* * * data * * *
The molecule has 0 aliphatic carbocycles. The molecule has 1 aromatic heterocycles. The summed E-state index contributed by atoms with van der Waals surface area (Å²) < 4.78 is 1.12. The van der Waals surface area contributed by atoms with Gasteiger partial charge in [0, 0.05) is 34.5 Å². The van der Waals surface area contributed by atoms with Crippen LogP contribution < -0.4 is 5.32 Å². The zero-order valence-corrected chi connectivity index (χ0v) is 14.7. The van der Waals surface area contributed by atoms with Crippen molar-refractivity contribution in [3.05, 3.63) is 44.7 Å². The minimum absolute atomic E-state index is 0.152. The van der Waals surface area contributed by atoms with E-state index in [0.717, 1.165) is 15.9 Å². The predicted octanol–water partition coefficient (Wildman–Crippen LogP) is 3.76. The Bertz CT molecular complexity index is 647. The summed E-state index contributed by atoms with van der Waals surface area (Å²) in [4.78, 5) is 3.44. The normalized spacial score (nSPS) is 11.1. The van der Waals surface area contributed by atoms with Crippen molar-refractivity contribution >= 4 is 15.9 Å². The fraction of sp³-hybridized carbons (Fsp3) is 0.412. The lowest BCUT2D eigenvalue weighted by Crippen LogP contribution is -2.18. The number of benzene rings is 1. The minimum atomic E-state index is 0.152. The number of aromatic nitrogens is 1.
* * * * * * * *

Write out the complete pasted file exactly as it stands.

The molecule has 0 aliphatic carbocycles. The molecule has 1 aromatic heterocycles. The summed E-state index contributed by atoms with van der Waals surface area (Å²) < 4.78 is 1.12. The van der Waals surface area contributed by atoms with Gasteiger partial charge in [0, 0.05) is 34.5 Å². The van der Waals surface area contributed by atoms with Crippen LogP contribution < -0.4 is 5.32 Å². The zero-order valence-corrected chi connectivity index (χ0v) is 14.7. The van der Waals surface area contributed by atoms with Crippen molar-refractivity contribution in [3.05, 3.63) is 44.7 Å². The minimum absolute atomic E-state index is 0.152. The van der Waals surface area contributed by atoms with E-state index in [0.717, 1.165) is 15.9 Å². The predicted octanol–water partition coefficient (Wildman–Crippen LogP) is 3.76. The Bertz CT molecular complexity index is 647. The summed E-state index contributed by atoms with van der Waals surface area (Å²) in [4.78, 5) is 3.44. The normalized spacial score (nSPS) is 11.1. The van der Waals surface area contributed by atoms with Crippen molar-refractivity contribution >= 4 is 15.9 Å². The fraction of sp³-hybridized carbons (Fsp3) is 0.412. The lowest BCUT2D eigenvalue weighted by Crippen LogP contribution is -2.18. The number of benzene rings is 1. The minimum atomic E-state index is 0.152. The number of aromatic nitrogens is 1.